400 Years Of Glass Making Heritage
There is lots to do and lots to see, around Birmingham and the Black Country. What could be better after an exhilarating day exploring the local attractions of Dudley or visiting one of the many attractions near Birmingham City Centre, than to relax and refuel by an open fire at The welcoming Little Beech pub.
The majority of crystal glass production in England could be found along the Crystal Mile in Stourbridge, part of the Black Country’s industrial heartland, and it is here that Stuart Crystal’s story begins. In 1827, an eleven year old orphan by the name of Frederick Stuart was sent to work at the Redhouse Glassworks on the Crystal Mile, carrying on the glass making traditions of the generations before him.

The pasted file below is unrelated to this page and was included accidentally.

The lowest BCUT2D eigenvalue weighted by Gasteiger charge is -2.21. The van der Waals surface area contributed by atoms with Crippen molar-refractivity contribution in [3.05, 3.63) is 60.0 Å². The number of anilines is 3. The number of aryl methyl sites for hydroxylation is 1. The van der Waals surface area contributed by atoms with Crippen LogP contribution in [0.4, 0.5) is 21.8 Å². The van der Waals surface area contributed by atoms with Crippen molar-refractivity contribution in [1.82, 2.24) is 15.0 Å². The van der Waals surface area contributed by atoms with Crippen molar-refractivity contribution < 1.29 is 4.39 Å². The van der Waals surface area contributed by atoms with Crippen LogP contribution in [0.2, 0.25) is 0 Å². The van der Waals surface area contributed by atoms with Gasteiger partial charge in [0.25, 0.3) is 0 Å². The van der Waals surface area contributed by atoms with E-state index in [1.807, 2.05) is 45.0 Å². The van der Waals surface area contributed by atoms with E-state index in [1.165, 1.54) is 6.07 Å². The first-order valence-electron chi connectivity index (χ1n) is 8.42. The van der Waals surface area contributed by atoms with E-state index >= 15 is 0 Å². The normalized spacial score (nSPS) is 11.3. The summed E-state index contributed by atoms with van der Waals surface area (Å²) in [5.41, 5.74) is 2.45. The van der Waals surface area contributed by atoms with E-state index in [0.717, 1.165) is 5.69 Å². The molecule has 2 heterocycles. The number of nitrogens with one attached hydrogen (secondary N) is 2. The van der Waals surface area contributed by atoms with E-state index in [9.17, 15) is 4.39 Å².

Young Stuart likely worked in what to us might look like something of an alien landscape, with great brick cones towering up to nearly 100 feet high, and coal-burning furnaces raging constantly, filling the air with soot. Stuart, however, appears to have been undaunted by his environment, and by 1853 he, along with Richard Mills, Edward Webb, and Thomas Webb, formed the firm of Mills, Webb & Stuart.